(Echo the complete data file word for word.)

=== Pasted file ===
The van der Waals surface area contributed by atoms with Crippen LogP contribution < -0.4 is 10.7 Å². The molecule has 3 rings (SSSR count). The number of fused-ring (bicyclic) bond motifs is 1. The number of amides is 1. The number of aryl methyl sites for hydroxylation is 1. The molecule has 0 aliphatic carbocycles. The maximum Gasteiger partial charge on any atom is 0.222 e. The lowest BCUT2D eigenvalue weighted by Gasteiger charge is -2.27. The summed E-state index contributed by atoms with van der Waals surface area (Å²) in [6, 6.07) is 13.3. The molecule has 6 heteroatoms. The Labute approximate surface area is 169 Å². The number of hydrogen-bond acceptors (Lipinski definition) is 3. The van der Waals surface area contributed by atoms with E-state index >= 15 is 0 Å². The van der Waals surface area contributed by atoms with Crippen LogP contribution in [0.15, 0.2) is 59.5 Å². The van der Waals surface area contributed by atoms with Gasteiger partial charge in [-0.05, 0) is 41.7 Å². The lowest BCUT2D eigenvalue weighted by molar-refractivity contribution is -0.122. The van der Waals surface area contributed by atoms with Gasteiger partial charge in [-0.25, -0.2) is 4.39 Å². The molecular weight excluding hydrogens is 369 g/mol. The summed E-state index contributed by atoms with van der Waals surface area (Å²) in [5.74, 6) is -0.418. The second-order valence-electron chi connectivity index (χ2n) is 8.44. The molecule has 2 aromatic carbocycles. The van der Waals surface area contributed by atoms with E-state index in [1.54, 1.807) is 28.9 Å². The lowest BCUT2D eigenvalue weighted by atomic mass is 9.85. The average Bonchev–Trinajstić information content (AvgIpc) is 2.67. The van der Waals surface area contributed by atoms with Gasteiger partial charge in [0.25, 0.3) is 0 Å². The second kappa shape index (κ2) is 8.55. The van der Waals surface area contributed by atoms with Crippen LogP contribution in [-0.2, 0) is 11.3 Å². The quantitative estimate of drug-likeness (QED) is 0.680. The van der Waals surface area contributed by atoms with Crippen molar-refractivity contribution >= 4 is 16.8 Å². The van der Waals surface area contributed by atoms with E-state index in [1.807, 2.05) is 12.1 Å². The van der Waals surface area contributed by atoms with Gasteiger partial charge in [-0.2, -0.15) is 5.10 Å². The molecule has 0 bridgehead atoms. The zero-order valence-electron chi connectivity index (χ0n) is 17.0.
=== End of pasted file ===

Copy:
The van der Waals surface area contributed by atoms with Crippen LogP contribution < -0.4 is 10.7 Å². The molecule has 3 rings (SSSR count). The number of fused-ring (bicyclic) bond motifs is 1. The number of amides is 1. The number of aryl methyl sites for hydroxylation is 1. The molecule has 0 aliphatic carbocycles. The maximum Gasteiger partial charge on any atom is 0.222 e. The lowest BCUT2D eigenvalue weighted by Gasteiger charge is -2.27. The summed E-state index contributed by atoms with van der Waals surface area (Å²) in [6, 6.07) is 13.3. The molecule has 6 heteroatoms. The Labute approximate surface area is 169 Å². The number of hydrogen-bond acceptors (Lipinski definition) is 3. The van der Waals surface area contributed by atoms with E-state index >= 15 is 0 Å². The van der Waals surface area contributed by atoms with Crippen LogP contribution in [0.15, 0.2) is 59.5 Å². The van der Waals surface area contributed by atoms with Gasteiger partial charge in [-0.05, 0) is 41.7 Å². The lowest BCUT2D eigenvalue weighted by molar-refractivity contribution is -0.122. The van der Waals surface area contributed by atoms with Gasteiger partial charge in [-0.25, -0.2) is 4.39 Å². The molecular weight excluding hydrogens is 369 g/mol. The summed E-state index contributed by atoms with van der Waals surface area (Å²) in [5.74, 6) is -0.418. The second-order valence-electron chi connectivity index (χ2n) is 8.44. The molecule has 2 aromatic carbocycles. The van der Waals surface area contributed by atoms with E-state index in [1.54, 1.807) is 28.9 Å². The lowest BCUT2D eigenvalue weighted by atomic mass is 9.85. The average Bonchev–Trinajstić information content (AvgIpc) is 2.67. The van der Waals surface area contributed by atoms with Gasteiger partial charge in [0.25, 0.3) is 0 Å². The second kappa shape index (κ2) is 8.55. The van der Waals surface area contributed by atoms with Crippen LogP contribution in [-0.2, 0) is 11.3 Å². The quantitative estimate of drug-likeness (QED) is 0.680. The van der Waals surface area contributed by atoms with Crippen molar-refractivity contribution >= 4 is 16.8 Å². The van der Waals surface area contributed by atoms with E-state index in [1.807, 2.05) is 12.1 Å². The van der Waals surface area contributed by atoms with Gasteiger partial charge in [-0.2, -0.15) is 5.10 Å². The molecule has 0 bridgehead atoms. The zero-order valence-electron chi connectivity index (χ0n) is 17.0.